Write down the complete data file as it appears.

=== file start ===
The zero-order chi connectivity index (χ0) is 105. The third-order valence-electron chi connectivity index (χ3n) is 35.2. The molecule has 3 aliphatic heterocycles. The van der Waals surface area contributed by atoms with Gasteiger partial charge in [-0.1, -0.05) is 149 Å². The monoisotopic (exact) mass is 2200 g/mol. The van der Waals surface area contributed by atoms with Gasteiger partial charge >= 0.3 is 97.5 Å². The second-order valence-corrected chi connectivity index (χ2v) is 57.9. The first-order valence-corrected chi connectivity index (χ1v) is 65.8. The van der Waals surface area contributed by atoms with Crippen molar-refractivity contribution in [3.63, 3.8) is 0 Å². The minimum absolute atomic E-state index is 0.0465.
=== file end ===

The zero-order chi connectivity index (χ0) is 105. The third-order valence-electron chi connectivity index (χ3n) is 35.2. The molecule has 3 aliphatic heterocycles. The van der Waals surface area contributed by atoms with Gasteiger partial charge in [-0.1, -0.05) is 149 Å². The monoisotopic (exact) mass is 2200 g/mol. The van der Waals surface area contributed by atoms with Gasteiger partial charge >= 0.3 is 97.5 Å². The second-order valence-corrected chi connectivity index (χ2v) is 57.9. The first-order valence-corrected chi connectivity index (χ1v) is 65.8. The van der Waals surface area contributed by atoms with Crippen molar-refractivity contribution in [3.63, 3.8) is 0 Å². The minimum absolute atomic E-state index is 0.0465.